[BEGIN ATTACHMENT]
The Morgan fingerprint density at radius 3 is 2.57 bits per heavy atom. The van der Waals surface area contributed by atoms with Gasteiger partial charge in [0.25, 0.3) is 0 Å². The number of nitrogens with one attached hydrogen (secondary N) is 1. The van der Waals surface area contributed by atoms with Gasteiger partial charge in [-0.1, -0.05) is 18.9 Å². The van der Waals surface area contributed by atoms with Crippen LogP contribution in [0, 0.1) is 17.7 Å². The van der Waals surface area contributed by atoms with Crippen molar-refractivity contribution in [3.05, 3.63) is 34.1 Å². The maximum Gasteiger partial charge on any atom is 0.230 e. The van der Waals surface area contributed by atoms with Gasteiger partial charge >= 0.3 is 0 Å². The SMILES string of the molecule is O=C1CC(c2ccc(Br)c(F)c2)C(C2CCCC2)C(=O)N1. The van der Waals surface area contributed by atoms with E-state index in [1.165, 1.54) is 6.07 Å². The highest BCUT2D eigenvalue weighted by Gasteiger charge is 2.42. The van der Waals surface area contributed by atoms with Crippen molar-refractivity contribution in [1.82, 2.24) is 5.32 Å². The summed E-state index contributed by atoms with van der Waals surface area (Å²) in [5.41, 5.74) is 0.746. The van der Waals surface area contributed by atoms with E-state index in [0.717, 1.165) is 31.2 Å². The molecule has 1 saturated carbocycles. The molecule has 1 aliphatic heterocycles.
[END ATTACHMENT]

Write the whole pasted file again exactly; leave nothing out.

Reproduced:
The Morgan fingerprint density at radius 3 is 2.57 bits per heavy atom. The van der Waals surface area contributed by atoms with Gasteiger partial charge in [0.25, 0.3) is 0 Å². The number of nitrogens with one attached hydrogen (secondary N) is 1. The van der Waals surface area contributed by atoms with Gasteiger partial charge in [-0.1, -0.05) is 18.9 Å². The van der Waals surface area contributed by atoms with Crippen LogP contribution in [0, 0.1) is 17.7 Å². The van der Waals surface area contributed by atoms with Crippen molar-refractivity contribution in [3.05, 3.63) is 34.1 Å². The maximum Gasteiger partial charge on any atom is 0.230 e. The van der Waals surface area contributed by atoms with Gasteiger partial charge >= 0.3 is 0 Å². The SMILES string of the molecule is O=C1CC(c2ccc(Br)c(F)c2)C(C2CCCC2)C(=O)N1. The van der Waals surface area contributed by atoms with E-state index in [1.165, 1.54) is 6.07 Å². The highest BCUT2D eigenvalue weighted by Gasteiger charge is 2.42. The van der Waals surface area contributed by atoms with Crippen molar-refractivity contribution in [1.82, 2.24) is 5.32 Å². The summed E-state index contributed by atoms with van der Waals surface area (Å²) in [5.41, 5.74) is 0.746. The van der Waals surface area contributed by atoms with E-state index in [0.717, 1.165) is 31.2 Å². The molecule has 1 saturated carbocycles. The molecule has 1 aliphatic heterocycles.